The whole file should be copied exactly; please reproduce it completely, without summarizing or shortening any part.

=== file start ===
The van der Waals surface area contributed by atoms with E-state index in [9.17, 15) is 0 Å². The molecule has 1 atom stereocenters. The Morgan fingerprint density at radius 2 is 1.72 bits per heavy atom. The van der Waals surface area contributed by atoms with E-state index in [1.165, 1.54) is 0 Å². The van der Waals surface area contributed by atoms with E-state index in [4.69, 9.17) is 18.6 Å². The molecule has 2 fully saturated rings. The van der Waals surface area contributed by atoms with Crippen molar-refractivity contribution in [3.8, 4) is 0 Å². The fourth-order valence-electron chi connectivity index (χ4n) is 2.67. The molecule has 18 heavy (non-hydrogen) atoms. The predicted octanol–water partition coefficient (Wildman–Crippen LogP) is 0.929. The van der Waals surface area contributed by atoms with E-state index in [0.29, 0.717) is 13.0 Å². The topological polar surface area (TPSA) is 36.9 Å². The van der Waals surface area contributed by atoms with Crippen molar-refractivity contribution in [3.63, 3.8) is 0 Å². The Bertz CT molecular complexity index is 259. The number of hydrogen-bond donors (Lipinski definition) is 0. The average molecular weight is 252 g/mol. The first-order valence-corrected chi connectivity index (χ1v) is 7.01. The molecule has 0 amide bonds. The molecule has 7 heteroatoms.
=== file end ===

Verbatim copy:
The van der Waals surface area contributed by atoms with E-state index in [9.17, 15) is 0 Å². The molecule has 1 atom stereocenters. The Morgan fingerprint density at radius 2 is 1.72 bits per heavy atom. The van der Waals surface area contributed by atoms with E-state index in [1.165, 1.54) is 0 Å². The van der Waals surface area contributed by atoms with E-state index in [4.69, 9.17) is 18.6 Å². The molecule has 2 fully saturated rings. The van der Waals surface area contributed by atoms with Crippen molar-refractivity contribution in [3.8, 4) is 0 Å². The fourth-order valence-electron chi connectivity index (χ4n) is 2.67. The molecule has 18 heavy (non-hydrogen) atoms. The predicted octanol–water partition coefficient (Wildman–Crippen LogP) is 0.929. The van der Waals surface area contributed by atoms with E-state index in [0.29, 0.717) is 13.0 Å². The topological polar surface area (TPSA) is 36.9 Å². The van der Waals surface area contributed by atoms with Crippen molar-refractivity contribution in [3.63, 3.8) is 0 Å². The Bertz CT molecular complexity index is 259. The number of hydrogen-bond donors (Lipinski definition) is 0. The average molecular weight is 252 g/mol. The first-order valence-corrected chi connectivity index (χ1v) is 7.01. The molecule has 0 amide bonds. The molecule has 7 heteroatoms.